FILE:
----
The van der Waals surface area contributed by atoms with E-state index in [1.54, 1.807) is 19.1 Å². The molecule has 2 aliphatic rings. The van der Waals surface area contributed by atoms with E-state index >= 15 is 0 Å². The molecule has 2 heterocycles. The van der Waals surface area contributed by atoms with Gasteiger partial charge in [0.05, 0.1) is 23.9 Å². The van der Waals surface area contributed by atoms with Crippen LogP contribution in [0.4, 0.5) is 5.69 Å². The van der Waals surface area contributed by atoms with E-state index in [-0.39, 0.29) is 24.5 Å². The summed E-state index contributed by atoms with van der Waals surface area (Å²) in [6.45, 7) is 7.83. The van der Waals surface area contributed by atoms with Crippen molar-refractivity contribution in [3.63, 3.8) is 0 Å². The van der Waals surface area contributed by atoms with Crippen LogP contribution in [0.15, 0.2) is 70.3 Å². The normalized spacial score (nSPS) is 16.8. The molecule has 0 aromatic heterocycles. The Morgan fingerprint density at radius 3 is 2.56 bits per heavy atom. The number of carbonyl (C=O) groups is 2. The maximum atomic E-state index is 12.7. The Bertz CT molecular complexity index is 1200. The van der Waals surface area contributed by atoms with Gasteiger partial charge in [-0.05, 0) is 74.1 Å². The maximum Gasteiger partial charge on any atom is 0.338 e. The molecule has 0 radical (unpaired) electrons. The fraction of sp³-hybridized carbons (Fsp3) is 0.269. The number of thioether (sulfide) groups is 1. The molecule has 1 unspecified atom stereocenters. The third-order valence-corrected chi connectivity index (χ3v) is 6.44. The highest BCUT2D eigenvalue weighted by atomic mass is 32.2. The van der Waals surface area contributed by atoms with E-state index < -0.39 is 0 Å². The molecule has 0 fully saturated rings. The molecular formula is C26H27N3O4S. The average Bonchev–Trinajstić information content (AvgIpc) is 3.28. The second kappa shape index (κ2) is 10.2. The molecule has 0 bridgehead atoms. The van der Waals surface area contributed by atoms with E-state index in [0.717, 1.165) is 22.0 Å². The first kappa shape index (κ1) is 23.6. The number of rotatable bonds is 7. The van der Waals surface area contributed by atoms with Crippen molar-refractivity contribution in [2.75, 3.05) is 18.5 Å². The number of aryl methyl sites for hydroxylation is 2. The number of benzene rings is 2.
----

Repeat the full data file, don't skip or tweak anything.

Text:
The van der Waals surface area contributed by atoms with E-state index in [1.54, 1.807) is 19.1 Å². The molecule has 2 aliphatic rings. The van der Waals surface area contributed by atoms with E-state index >= 15 is 0 Å². The molecule has 2 heterocycles. The van der Waals surface area contributed by atoms with Gasteiger partial charge in [0.05, 0.1) is 23.9 Å². The van der Waals surface area contributed by atoms with Crippen LogP contribution in [0.4, 0.5) is 5.69 Å². The van der Waals surface area contributed by atoms with E-state index in [-0.39, 0.29) is 24.5 Å². The summed E-state index contributed by atoms with van der Waals surface area (Å²) in [6.45, 7) is 7.83. The van der Waals surface area contributed by atoms with Crippen molar-refractivity contribution in [3.63, 3.8) is 0 Å². The van der Waals surface area contributed by atoms with Crippen LogP contribution in [0.15, 0.2) is 70.3 Å². The normalized spacial score (nSPS) is 16.8. The molecule has 0 aromatic heterocycles. The Morgan fingerprint density at radius 3 is 2.56 bits per heavy atom. The number of carbonyl (C=O) groups is 2. The maximum atomic E-state index is 12.7. The Bertz CT molecular complexity index is 1200. The van der Waals surface area contributed by atoms with Gasteiger partial charge in [-0.05, 0) is 74.1 Å². The maximum Gasteiger partial charge on any atom is 0.338 e. The molecule has 0 radical (unpaired) electrons. The fraction of sp³-hybridized carbons (Fsp3) is 0.269. The number of thioether (sulfide) groups is 1. The molecule has 1 unspecified atom stereocenters. The third-order valence-corrected chi connectivity index (χ3v) is 6.44. The highest BCUT2D eigenvalue weighted by atomic mass is 32.2. The van der Waals surface area contributed by atoms with E-state index < -0.39 is 0 Å². The molecule has 0 fully saturated rings. The molecular formula is C26H27N3O4S. The average Bonchev–Trinajstić information content (AvgIpc) is 3.28. The second kappa shape index (κ2) is 10.2. The molecule has 0 bridgehead atoms. The van der Waals surface area contributed by atoms with E-state index in [0.717, 1.165) is 22.0 Å². The first kappa shape index (κ1) is 23.6. The number of rotatable bonds is 7. The van der Waals surface area contributed by atoms with Crippen molar-refractivity contribution in [2.75, 3.05) is 18.5 Å². The number of aryl methyl sites for hydroxylation is 2. The number of benzene rings is 2.